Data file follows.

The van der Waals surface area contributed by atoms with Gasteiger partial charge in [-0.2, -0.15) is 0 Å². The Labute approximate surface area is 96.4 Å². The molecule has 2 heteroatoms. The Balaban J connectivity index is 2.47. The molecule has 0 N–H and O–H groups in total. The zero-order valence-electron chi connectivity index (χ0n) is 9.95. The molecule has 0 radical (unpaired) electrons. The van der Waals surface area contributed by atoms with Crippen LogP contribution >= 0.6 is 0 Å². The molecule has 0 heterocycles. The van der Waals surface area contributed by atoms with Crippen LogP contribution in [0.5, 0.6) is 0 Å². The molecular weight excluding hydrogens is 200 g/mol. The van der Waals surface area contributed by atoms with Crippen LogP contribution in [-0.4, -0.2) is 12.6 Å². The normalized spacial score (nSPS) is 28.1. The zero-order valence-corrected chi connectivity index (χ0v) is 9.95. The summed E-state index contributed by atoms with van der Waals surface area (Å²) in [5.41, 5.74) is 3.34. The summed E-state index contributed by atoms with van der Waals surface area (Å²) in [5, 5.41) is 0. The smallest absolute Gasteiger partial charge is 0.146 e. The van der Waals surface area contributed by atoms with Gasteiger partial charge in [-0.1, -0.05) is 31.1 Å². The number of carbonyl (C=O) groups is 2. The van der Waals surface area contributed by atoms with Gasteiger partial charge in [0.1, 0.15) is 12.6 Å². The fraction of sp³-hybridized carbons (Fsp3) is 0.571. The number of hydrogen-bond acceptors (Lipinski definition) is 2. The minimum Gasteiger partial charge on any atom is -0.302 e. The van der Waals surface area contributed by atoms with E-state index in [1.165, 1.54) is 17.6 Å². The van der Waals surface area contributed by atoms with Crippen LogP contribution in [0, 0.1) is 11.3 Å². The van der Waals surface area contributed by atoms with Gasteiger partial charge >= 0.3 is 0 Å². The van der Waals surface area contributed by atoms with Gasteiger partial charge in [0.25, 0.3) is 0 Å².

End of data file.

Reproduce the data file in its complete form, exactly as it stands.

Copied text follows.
The van der Waals surface area contributed by atoms with Gasteiger partial charge in [-0.2, -0.15) is 0 Å². The Labute approximate surface area is 96.4 Å². The molecule has 2 heteroatoms. The Balaban J connectivity index is 2.47. The molecule has 0 N–H and O–H groups in total. The zero-order valence-electron chi connectivity index (χ0n) is 9.95. The molecule has 0 radical (unpaired) electrons. The van der Waals surface area contributed by atoms with Crippen LogP contribution >= 0.6 is 0 Å². The molecule has 0 heterocycles. The van der Waals surface area contributed by atoms with Crippen LogP contribution in [0.5, 0.6) is 0 Å². The molecular weight excluding hydrogens is 200 g/mol. The van der Waals surface area contributed by atoms with Crippen LogP contribution in [-0.4, -0.2) is 12.6 Å². The normalized spacial score (nSPS) is 28.1. The zero-order valence-corrected chi connectivity index (χ0v) is 9.95. The summed E-state index contributed by atoms with van der Waals surface area (Å²) in [5.41, 5.74) is 3.34. The summed E-state index contributed by atoms with van der Waals surface area (Å²) in [5, 5.41) is 0. The smallest absolute Gasteiger partial charge is 0.146 e. The van der Waals surface area contributed by atoms with Gasteiger partial charge in [-0.1, -0.05) is 31.1 Å². The number of carbonyl (C=O) groups is 2. The van der Waals surface area contributed by atoms with Gasteiger partial charge in [0.1, 0.15) is 12.6 Å². The fraction of sp³-hybridized carbons (Fsp3) is 0.571. The number of hydrogen-bond acceptors (Lipinski definition) is 2. The minimum Gasteiger partial charge on any atom is -0.302 e. The van der Waals surface area contributed by atoms with E-state index in [1.165, 1.54) is 17.6 Å². The van der Waals surface area contributed by atoms with Crippen LogP contribution in [0, 0.1) is 11.3 Å². The van der Waals surface area contributed by atoms with Gasteiger partial charge >= 0.3 is 0 Å². The van der Waals surface area contributed by atoms with Gasteiger partial charge in [0.25, 0.3) is 0 Å².